Ask to see the contractor’s bond number and certification. You also want to be sure the contractor complies with any state requirement for them to provide workers’ compensation insurance to their employees that will provide benefits to any workers who are injured on the job.
The contract should have a clause that says if the project is delayed for any reason, the sole remedy is an extension of time, and you will not be liable for any additional fee.
The terms of a typical construction contract have a warranty clause that uses language such as:
There should not be any expiration date on the warranty and no disclaimers. All manufacturer and equipment warranties provided to the contractor should be passed on to you, the dentist.
The construction contract may be one of the most important documents you sign as you build your new dental practice office or remodel your existing one. Whatever you sign is legally binding. You may think you have agreed to something orally, but it must be in the written contract to be enforceable. It is in your best interest not to sign a contract with a contractor until you have a professional dental attorney review it.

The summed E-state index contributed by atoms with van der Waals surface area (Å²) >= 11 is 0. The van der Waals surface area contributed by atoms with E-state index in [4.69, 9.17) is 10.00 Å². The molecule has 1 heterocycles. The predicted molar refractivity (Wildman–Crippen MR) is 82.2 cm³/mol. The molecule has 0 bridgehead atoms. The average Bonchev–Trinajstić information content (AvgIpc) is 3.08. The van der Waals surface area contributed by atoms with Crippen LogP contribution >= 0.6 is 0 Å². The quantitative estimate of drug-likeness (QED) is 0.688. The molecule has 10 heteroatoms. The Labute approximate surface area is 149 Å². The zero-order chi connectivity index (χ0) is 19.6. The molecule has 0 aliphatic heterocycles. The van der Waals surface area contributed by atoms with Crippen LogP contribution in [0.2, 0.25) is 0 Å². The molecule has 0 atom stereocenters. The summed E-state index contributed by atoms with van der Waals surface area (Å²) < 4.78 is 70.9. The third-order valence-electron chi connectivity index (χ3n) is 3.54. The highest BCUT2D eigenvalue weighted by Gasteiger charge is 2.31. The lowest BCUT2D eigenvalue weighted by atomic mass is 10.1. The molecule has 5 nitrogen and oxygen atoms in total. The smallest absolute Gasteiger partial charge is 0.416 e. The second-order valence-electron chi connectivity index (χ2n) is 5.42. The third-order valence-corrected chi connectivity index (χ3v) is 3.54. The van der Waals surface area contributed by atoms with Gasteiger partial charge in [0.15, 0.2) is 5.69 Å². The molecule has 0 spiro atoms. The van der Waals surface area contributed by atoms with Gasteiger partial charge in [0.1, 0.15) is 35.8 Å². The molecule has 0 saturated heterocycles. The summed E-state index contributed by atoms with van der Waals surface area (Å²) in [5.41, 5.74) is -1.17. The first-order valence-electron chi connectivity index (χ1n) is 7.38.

At Dental & Medical Counsel, we have experience assisting dentists with their legal needs associated with startups and renovations. We understand the unique office needs and the special terms needed in a building contract to be sure you avoid costly overruns and have your project completed on time. We can negotiate terms for the written contract that may otherwise seem to have been carved in stone.
Dental attorney Ali Oromchian offers a complimentary consultation to discuss your building project and your proposed contract. Contact Dental & Medical Counsel for more information.
If you would like to avoid the common pitfalls associated with dental startups, click here to download our whitepaper on The Top 10 Pitfalls to Avoid When Building a Dental Practice.